One thread has run through my work over the past two decades – a growing conviction that we are living through a profound, global economic shift, comparable in its scale and scope with the industrial revolution. The combined impact of globalization and technological change is radically transforming the world economy, national economies, urban economies, and the economic lives of each one of us.
This reshaping of the global economy is the big story of the 21st century. No one person, and indeed no one country, can stop it – and we shouldn't want to. But it is equally wrong to think this deep economic shift will inevitably or easily or naturally deliver the widely-shared prosperity which is the bedrock of western liberal democracy.
If you believe otherwise, look back two centuries to an earlier great upheaval that reshaped the world – the industrial revolution. It can be tempting to take comfort from that history. After all, for all its dark satanic mills, ultimately, the industrial revolution worked out pretty well. All of us in the western world are healthier, taller – well, there are a few exceptions! – richer, freer and live longer than our early 19th-century ancestors.
But here's the rub. It took two deep depressions – the Great Depression of the 1930s and the Long Depression of the 1870s – two world wars, and Communist revolutions in Russia and in China before we figured out how to make the industrial revolution work for the vast majority of the population. And it also took the invention of a whole new set of institutions – pensions, public education, public health care, social welfare, trade unions, and even mass democracy itself.
When it comes to today's economic revolution, a very small and very lucky and very smart group of people is already benefiting. I call this global community of economic winners the plutocrats, and they were the subject of my recent book.
But the other side of the coin is the devastating hollowing out of the middle class in the western industrial democracies. Traditional middle class jobs are being made redundant by the technology revolution or outsourced to lower-wage economies.
Figuring out how to make today's vast economic transformation work for the middle class is the central political issue of our time. Without a prosperous, secure middle class, our national economy can't flourish in the long-term. Our democratic society won't endure, either.
Today's conventional wisdom is deeply cynical about politics. We portray our elected officials as trivial buffoons at best and as scandal-ridden, self-dealing parasites at worst. What we have lost is our belief that our government represents us all, and that we, collectively, can use it to address the big challenges of our time.
If you believe in democracy – and who doesn't? – that lost faith is a tragedy. We all desperately need to re-engage with our democratic system, in all its messy glory, and elect leaders whom we charge with the job of solving the 21st-century's greatest tasks, first and foremost making our new economy work for the middle class.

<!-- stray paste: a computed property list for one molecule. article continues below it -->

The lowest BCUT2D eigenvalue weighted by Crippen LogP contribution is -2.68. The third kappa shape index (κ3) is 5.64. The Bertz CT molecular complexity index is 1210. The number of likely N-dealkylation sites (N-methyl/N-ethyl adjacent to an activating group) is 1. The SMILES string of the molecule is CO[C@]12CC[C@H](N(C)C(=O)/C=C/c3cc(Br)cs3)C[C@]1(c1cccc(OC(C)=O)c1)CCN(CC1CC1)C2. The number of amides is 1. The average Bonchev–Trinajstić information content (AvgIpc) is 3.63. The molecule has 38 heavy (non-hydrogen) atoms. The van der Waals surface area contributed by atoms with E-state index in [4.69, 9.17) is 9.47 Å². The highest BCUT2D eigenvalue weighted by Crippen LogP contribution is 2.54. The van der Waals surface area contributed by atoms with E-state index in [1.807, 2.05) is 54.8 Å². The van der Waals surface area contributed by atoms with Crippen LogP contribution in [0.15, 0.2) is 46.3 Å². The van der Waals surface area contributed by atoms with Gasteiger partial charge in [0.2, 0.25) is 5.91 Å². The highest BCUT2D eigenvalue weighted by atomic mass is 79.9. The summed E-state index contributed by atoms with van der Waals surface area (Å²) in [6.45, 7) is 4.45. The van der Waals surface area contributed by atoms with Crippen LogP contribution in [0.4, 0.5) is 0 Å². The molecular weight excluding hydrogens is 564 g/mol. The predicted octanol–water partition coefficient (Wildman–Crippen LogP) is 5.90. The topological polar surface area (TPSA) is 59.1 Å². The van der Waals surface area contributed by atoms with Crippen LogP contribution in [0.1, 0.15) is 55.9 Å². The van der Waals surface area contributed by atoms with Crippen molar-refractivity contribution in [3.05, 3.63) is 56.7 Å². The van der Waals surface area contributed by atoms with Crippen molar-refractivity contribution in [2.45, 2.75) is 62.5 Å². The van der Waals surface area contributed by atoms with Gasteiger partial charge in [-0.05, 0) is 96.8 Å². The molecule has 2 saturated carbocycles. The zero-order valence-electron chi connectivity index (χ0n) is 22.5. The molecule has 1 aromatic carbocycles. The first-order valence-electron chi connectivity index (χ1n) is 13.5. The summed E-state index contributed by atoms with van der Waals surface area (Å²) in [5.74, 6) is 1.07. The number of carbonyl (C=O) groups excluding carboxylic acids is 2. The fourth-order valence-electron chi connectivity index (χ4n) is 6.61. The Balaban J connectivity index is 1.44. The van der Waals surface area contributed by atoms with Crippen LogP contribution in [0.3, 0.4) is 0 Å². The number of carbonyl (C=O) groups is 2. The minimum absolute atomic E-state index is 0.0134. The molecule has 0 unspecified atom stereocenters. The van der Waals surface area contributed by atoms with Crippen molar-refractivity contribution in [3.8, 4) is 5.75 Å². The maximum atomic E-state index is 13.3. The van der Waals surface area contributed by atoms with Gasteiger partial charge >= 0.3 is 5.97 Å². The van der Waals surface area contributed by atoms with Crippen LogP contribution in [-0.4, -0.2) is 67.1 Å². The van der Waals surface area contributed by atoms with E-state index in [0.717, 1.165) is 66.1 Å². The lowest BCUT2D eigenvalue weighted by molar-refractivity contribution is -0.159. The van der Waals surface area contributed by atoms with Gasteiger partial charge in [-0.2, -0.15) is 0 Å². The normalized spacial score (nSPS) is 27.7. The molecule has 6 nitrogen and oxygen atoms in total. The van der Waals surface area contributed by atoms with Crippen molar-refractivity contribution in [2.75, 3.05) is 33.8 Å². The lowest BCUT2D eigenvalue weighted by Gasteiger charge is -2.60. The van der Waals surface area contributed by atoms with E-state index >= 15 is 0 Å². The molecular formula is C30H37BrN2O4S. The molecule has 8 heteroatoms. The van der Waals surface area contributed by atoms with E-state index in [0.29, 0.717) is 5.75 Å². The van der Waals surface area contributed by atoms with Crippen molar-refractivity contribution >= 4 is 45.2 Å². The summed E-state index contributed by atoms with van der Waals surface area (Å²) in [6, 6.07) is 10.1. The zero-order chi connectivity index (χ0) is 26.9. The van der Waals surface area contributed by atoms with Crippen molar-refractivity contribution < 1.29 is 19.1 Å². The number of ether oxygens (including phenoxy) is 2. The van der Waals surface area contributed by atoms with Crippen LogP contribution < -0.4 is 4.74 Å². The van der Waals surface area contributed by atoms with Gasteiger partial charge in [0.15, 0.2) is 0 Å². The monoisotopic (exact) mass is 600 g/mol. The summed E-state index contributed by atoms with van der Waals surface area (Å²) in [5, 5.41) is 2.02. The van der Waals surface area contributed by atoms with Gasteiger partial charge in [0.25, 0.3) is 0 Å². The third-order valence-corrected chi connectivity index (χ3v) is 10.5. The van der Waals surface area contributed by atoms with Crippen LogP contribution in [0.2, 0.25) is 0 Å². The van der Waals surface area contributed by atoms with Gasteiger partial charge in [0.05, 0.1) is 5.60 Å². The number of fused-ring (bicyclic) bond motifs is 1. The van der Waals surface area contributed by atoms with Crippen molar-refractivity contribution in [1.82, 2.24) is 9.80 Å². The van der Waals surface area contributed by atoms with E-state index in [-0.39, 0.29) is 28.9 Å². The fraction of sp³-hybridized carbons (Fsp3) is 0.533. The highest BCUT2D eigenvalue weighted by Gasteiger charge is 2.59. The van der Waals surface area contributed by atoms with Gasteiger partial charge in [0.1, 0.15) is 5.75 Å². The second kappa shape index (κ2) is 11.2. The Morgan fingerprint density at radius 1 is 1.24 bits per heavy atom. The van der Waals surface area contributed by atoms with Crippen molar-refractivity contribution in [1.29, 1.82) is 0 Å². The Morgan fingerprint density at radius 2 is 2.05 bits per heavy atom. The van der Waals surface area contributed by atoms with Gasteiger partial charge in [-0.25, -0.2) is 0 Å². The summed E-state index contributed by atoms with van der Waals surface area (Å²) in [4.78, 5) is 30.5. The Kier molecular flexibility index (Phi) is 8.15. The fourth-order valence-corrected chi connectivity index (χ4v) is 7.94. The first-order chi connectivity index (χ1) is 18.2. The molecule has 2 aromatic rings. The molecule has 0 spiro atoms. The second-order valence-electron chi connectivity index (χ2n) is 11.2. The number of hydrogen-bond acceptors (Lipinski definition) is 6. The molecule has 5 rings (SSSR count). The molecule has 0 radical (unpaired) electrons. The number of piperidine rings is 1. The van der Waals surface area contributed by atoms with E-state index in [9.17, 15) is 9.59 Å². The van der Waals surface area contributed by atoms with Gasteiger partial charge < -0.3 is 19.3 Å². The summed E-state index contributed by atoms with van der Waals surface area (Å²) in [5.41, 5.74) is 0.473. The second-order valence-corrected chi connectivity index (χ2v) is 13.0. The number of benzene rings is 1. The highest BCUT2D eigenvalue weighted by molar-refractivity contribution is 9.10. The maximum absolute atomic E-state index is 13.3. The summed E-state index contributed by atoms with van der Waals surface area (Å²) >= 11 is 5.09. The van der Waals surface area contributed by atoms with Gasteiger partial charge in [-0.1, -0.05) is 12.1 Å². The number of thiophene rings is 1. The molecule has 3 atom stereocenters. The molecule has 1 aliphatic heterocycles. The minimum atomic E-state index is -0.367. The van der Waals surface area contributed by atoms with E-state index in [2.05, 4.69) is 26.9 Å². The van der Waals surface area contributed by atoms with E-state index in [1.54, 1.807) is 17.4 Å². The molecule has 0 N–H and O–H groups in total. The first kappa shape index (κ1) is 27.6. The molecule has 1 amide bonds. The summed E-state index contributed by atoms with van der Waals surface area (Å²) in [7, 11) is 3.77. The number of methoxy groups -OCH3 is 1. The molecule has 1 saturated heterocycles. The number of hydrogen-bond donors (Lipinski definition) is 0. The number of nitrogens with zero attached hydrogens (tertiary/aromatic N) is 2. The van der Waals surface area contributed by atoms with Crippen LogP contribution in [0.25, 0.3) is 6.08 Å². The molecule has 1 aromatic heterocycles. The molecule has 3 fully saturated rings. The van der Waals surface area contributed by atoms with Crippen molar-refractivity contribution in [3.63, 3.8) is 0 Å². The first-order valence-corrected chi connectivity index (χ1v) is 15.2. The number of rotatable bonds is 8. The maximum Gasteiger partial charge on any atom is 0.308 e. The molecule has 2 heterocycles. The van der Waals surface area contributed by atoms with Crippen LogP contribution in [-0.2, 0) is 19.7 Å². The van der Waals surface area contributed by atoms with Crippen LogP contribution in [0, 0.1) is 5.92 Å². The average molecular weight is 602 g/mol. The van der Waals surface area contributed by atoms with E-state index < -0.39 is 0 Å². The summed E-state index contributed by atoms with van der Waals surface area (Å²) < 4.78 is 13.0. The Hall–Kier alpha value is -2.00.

Over the past few years, as I have been working through these issues for my book, I have felt their urgency ever more strongly. Diagnosing the problem is an important first step, but it isn't enough. We need to do something about it.
The place for me to do that is at home, in Canada. As the lucky beneficiary of the Canadian public education system, Canadian health care, and Canadian scholarships, I owe our country everything.
We are good at rolling up our sleeves and getting the big things profoundly right. At a time when the rest of the world is struggling to live with one of the human consequences of globalization – mass immigration – Canada is a model for how to make a multicultural, multilingual community really work. We can do the same when it comes to ensuring middle class prosperity in the 21st century. Indeed, we are much better at this than the United States, where income inequality has become an economically and socially devastating chasm. We can't let that happen to us.
We know some of things we need to do. As University of Ottawa economist Miles Corak has shown, social mobility is one of the casualties of rising income inequality and the hollowing out of the middle class. We must do everything we can to lean against that trend, particularly investing in public education, starting in preschool. Second, we need to become the world's most attractive destination for entrepreneurship. As traditional middle class jobs vanish, we need to build a platform that makes it easy for driven, inventive Canadians to take risks and create new ones. Third, we need to find ways to realign business incentives with public ones. Toronto is leading the way here, with initiatives like the MaRS Centre for Impact Investing, but there is a lot more to be done.
Toronto itself is a central part of this story. It is a vibrant, diverse, world-class city, which has not yet become a gilded, gated community for the plutocrats, with no room for the middle class, as is happening so quickly in so many of the world's other metropolises. We need a proud, ambitious, bold, urban vision for Toronto as the world's magnet for the creative, thriving middle class – precisely what Jane Jacobs found when she moved here nearly half a century ago.
To do this, we need a new vision of politics and what it can and must accomplish.
Chrystia Freeland is a candidate for the Liberal party nomination in Toronto Centre. She is a former senior editor at Thomson Reuters and The Globe and Mail.